Featured Image Patrice Barton
In her latest post, Christina talks about the importance of demonstrating consistent skills in the area of character development.
It’s most essential for children’s book industry projects as they are all about story telling. And what are stories? They are scenes in a person, animal or thing’s life history! Whether a moment, a day, a month or a year or a lifetime, characters, their growth and their change is what stories are all about. So you must show it!
So Character Development in art then is an artist showing a unique character’s individual growth and change in reaction to the story line events and over a period of time. (could be a few moments possibly!) This growth is what the reader/listener identifies and sympathizes with. We experience the events of life through the characters and that helps us understand and internalize the stories underlying components. The success of this for a story is often determined by the artist’s visual depiction of these all important story characters and their details of life.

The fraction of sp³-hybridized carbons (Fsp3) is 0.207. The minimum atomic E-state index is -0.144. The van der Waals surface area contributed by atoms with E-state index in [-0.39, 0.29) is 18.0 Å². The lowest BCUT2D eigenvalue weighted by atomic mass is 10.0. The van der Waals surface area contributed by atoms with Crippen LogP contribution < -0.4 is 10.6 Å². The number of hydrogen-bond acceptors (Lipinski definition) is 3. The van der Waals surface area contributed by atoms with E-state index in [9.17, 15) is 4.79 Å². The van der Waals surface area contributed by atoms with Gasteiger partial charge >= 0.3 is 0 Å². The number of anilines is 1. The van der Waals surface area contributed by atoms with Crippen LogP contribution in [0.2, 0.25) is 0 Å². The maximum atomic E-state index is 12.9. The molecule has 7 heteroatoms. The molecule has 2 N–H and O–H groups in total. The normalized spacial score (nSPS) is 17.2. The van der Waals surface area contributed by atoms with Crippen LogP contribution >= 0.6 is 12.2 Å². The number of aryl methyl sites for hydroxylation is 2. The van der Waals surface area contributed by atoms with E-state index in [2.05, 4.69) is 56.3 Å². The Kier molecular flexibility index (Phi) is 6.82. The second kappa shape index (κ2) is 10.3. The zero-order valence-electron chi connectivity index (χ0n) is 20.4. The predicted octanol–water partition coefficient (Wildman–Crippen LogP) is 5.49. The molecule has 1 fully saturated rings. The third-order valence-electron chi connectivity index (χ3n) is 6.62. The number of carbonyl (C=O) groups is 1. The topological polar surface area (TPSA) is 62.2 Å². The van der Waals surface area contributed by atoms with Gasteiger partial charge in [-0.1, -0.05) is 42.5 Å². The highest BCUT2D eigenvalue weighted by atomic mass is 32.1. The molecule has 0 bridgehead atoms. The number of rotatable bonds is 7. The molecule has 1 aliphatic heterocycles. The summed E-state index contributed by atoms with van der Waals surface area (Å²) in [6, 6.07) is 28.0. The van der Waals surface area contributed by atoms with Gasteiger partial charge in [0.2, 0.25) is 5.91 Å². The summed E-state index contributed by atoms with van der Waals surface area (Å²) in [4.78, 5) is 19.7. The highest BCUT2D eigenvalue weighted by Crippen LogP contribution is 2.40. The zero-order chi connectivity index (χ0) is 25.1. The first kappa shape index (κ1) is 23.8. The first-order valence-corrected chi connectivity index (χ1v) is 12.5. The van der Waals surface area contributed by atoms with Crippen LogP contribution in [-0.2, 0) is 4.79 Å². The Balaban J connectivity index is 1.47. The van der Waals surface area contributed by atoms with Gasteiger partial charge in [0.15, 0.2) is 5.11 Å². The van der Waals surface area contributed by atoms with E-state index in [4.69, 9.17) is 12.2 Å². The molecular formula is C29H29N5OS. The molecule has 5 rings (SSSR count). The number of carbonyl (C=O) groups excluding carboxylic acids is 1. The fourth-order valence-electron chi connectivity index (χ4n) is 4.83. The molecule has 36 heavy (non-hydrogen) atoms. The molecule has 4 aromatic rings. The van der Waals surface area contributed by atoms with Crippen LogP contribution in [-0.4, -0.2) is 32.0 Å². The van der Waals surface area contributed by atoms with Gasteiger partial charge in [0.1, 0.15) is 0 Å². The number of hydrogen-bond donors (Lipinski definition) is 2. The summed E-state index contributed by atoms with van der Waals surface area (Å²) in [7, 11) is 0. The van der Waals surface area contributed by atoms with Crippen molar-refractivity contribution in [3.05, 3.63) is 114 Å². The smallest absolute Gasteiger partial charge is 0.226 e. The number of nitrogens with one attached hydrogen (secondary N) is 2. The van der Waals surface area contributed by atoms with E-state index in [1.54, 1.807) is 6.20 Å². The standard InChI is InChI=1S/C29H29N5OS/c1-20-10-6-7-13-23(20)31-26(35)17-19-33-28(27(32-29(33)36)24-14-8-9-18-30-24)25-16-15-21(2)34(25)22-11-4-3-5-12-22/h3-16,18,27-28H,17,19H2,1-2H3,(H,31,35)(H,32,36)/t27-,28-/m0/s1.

How do you do this in a portfolio of 15 + images only which must include lots of different elements of your talent? You take two or three sequential action scenes from a ‘story’ (doesn’t have to be an actual one) and paint them! Take a piece you’ve done with a memorable character(s). Now imagine what happened just before this image…and/or just after it. Same character(s) but different emotion, setting, time. Make it clear you can show this ‘development’ in these 2 or 3 images. Good to do this for two stories at least…total of 6 images maybe. Place them together in the portfolio. They are probably the most important things you’ll have in your portfolio. It amazes me how many artist portfolios miss this! It makes the buyers ‘leap of faith’ to hire you to do a sequential book project much less of a guess. Remember, let the art do the talking. Show you can tell a story with characterization.
Read the entire CATNIP Series and more on the CATugeau blog.